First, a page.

Wednesday, April 3, 2013

"Once in place, this 'trend' is not controllable"

Dear Senators:

For those of you who don't know me, I am an attorney in Washington state where physician-assisted suicide is legal. I am writing to urge you to not make Washington's mistake by allowing assisted suicide/euthanasia to become part of your state's legal fabric.  Once in place, this "trend" is not controllable.  I urge you to vote "Yes" on HB 505 to clearly state that assisted suicide is not legal in Montana. 

In 2008, we voted for a law to legalize assisted suicide for persons predicted to have less than six months to live.  Voters were promised that "only" the patient could take the lethal dose.  Our law does not say that anywhere.  By 2011, there were newspaper proposals to expand our law to direct euthanasia for non-terminal persons.  Last year, a friend sent me this article in our largest paper suggesting euthanasia for people unable to afford their own care, which would be involuntary euthanasia.  See ("After Monday's column,  . . . a few [readers] suggested that if you couldn't save enough money to see you through your old age, you shouldn't expect society to bail you out.  At least a couple mentioned euthanasia as a solution.")  (Emphasis added).

In my law practice, I have had two clients whose parents signed up for the lethal dose.

In one case, one side of the family wanted the parent to take the lethal dose while the other did not.  The parent spent the last  months of his life traumatized and/or struggling over the decision of whether or not to kill himself.  My client was also traumatized.  The parent did not take the lethal dose and died a natural death

In the other case, it's unclear that the parent's death was voluntary.  This was due to his reportedly refusing to take the lethal dose at his first suicide party and then being high on alcohol the next night when he drank the dose at a second party.  (The person who told this to my client recanted).  But, as a lawyer who has worked on divorce cases, I couldn't help but notice that if the parent's much younger wife had divorced him, the parent would have got the house.  This way, the surviving wife got everything. 

Meanwhile, my friends who provide elder care report that they now have to "guard" their clients in the hospital to avoid the initiation of "comfort care" (morphine overdose and the sudden death of the client).   See e.g.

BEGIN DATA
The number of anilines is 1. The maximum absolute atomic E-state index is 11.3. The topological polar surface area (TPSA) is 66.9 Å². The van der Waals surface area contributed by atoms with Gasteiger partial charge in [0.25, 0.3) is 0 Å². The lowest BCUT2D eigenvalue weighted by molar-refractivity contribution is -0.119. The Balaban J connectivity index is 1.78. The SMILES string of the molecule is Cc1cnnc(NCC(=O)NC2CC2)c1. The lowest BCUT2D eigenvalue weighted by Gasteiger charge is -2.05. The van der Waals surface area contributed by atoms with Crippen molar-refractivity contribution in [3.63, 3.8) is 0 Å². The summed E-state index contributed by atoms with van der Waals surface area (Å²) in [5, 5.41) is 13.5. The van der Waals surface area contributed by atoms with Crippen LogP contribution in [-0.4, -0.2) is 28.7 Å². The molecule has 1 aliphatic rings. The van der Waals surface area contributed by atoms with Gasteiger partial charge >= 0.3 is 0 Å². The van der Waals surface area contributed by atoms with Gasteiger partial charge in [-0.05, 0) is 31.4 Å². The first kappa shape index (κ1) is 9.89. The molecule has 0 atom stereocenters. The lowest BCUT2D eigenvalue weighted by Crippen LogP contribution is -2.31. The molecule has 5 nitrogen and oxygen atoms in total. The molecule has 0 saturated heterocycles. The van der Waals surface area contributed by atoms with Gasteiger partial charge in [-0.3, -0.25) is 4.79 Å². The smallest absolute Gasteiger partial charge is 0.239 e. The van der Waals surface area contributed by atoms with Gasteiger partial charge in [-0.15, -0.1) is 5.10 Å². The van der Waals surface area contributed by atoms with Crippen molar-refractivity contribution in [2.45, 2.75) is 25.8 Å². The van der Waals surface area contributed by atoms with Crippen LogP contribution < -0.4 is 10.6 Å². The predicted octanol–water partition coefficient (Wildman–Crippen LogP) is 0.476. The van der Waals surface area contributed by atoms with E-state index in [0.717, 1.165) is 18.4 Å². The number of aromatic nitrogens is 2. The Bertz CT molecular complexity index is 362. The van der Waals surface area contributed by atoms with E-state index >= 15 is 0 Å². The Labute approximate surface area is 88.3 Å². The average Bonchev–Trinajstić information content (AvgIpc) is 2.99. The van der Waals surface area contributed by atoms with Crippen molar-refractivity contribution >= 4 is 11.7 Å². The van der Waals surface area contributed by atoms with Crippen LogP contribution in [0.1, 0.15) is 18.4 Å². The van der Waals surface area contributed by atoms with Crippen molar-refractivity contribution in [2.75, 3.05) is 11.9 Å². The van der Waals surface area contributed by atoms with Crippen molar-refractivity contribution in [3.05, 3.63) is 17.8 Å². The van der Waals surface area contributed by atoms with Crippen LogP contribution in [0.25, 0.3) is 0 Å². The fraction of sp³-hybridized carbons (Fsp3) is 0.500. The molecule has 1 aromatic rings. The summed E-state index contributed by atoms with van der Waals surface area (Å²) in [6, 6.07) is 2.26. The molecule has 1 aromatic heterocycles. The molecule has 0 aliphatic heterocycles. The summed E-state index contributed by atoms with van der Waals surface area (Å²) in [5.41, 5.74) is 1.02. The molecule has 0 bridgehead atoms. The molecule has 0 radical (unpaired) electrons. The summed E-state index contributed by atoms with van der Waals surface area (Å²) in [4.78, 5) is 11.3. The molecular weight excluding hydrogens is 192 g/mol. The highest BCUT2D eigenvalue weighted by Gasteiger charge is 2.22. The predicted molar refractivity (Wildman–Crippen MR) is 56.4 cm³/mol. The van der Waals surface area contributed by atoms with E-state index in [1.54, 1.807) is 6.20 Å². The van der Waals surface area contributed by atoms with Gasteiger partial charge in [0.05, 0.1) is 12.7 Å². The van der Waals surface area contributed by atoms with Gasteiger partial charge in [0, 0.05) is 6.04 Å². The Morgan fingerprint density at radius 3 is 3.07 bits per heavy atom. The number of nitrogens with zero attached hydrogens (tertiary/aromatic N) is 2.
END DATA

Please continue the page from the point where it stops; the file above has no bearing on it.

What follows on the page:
In Montana, you have had similar developments.  In 2007, the Baxter case was initiated seeking to legalize physician-assisted suicide for "terminally ill adult patients," the implication being that the practice would be limited to dying people.  The proposed definition of "terminally ill adult patient," however, was broad enough to include an otherwise healthy 18 year old dependent on insulin.  See 

In late 2009, the Baxter opinion was issued in your Supreme Court ruling that doctors who assist a suicide in certain narrowly defined circumstances have a defense to prosecution if charged with homicide.  Since then, I have been contacted by several Montanans describing the misuse or abuse of "comfort care" against their loved ones.  Three of these persons have specifically endorsed HB 505, see for example, this letter by Carol Mungas, the widow of a prominent physician who was euthanized by nurses against his will.  See  

Last month in the Senate Judiciary Committee, a doctor described his assisting three suicides in Montana.  See 

If he is not prosecuted, or if the prosecution fails, assisted suicides will thereby be encouraged and, given Washington's experience, there will be a push to expand the practice to less compelling cases, for example, persons with treatable diabetes.  If, instead, HB 505 is enacted, there will be a clear statement going forward that assisted suicide is not legal in Montana.

This is why HB 505 is needed now.

Thank you for your consideration.

Margaret Dore
Law Offices of Margaret K. Dore, P.S.
Choice is an Illusion, a nonprofit corporation
1001 4th Avenue, 44th Floor
Seattle, WA 98154